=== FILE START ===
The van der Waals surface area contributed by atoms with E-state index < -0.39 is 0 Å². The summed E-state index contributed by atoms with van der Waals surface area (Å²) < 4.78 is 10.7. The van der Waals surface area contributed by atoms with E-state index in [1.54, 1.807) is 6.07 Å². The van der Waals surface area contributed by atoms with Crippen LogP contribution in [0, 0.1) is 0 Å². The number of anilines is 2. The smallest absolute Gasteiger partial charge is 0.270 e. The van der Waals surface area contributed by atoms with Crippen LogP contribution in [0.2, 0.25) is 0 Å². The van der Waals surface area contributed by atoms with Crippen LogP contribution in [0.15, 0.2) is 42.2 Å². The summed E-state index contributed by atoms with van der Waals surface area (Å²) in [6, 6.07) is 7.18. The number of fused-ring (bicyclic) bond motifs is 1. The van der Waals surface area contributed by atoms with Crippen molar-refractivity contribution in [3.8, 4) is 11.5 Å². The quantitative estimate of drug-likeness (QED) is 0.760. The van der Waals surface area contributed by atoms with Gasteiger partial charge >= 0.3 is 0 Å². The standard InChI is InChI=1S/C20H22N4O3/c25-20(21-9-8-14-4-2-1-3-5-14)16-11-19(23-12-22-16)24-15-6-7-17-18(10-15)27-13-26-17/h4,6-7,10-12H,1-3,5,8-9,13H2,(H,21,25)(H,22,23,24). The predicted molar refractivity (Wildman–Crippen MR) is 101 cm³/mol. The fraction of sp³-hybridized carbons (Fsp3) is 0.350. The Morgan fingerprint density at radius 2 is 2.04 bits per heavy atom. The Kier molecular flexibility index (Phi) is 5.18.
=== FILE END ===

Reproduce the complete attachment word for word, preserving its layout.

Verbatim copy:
The van der Waals surface area contributed by atoms with E-state index < -0.39 is 0 Å². The summed E-state index contributed by atoms with van der Waals surface area (Å²) < 4.78 is 10.7. The van der Waals surface area contributed by atoms with E-state index in [1.54, 1.807) is 6.07 Å². The van der Waals surface area contributed by atoms with Crippen LogP contribution in [0, 0.1) is 0 Å². The number of anilines is 2. The smallest absolute Gasteiger partial charge is 0.270 e. The van der Waals surface area contributed by atoms with Crippen LogP contribution in [0.2, 0.25) is 0 Å². The van der Waals surface area contributed by atoms with Crippen LogP contribution in [0.15, 0.2) is 42.2 Å². The summed E-state index contributed by atoms with van der Waals surface area (Å²) in [6, 6.07) is 7.18. The number of fused-ring (bicyclic) bond motifs is 1. The van der Waals surface area contributed by atoms with Crippen molar-refractivity contribution in [3.8, 4) is 11.5 Å². The quantitative estimate of drug-likeness (QED) is 0.760. The van der Waals surface area contributed by atoms with Gasteiger partial charge >= 0.3 is 0 Å². The standard InChI is InChI=1S/C20H22N4O3/c25-20(21-9-8-14-4-2-1-3-5-14)16-11-19(23-12-22-16)24-15-6-7-17-18(10-15)27-13-26-17/h4,6-7,10-12H,1-3,5,8-9,13H2,(H,21,25)(H,22,23,24). The predicted molar refractivity (Wildman–Crippen MR) is 101 cm³/mol. The fraction of sp³-hybridized carbons (Fsp3) is 0.350. The Morgan fingerprint density at radius 2 is 2.04 bits per heavy atom. The Kier molecular flexibility index (Phi) is 5.18.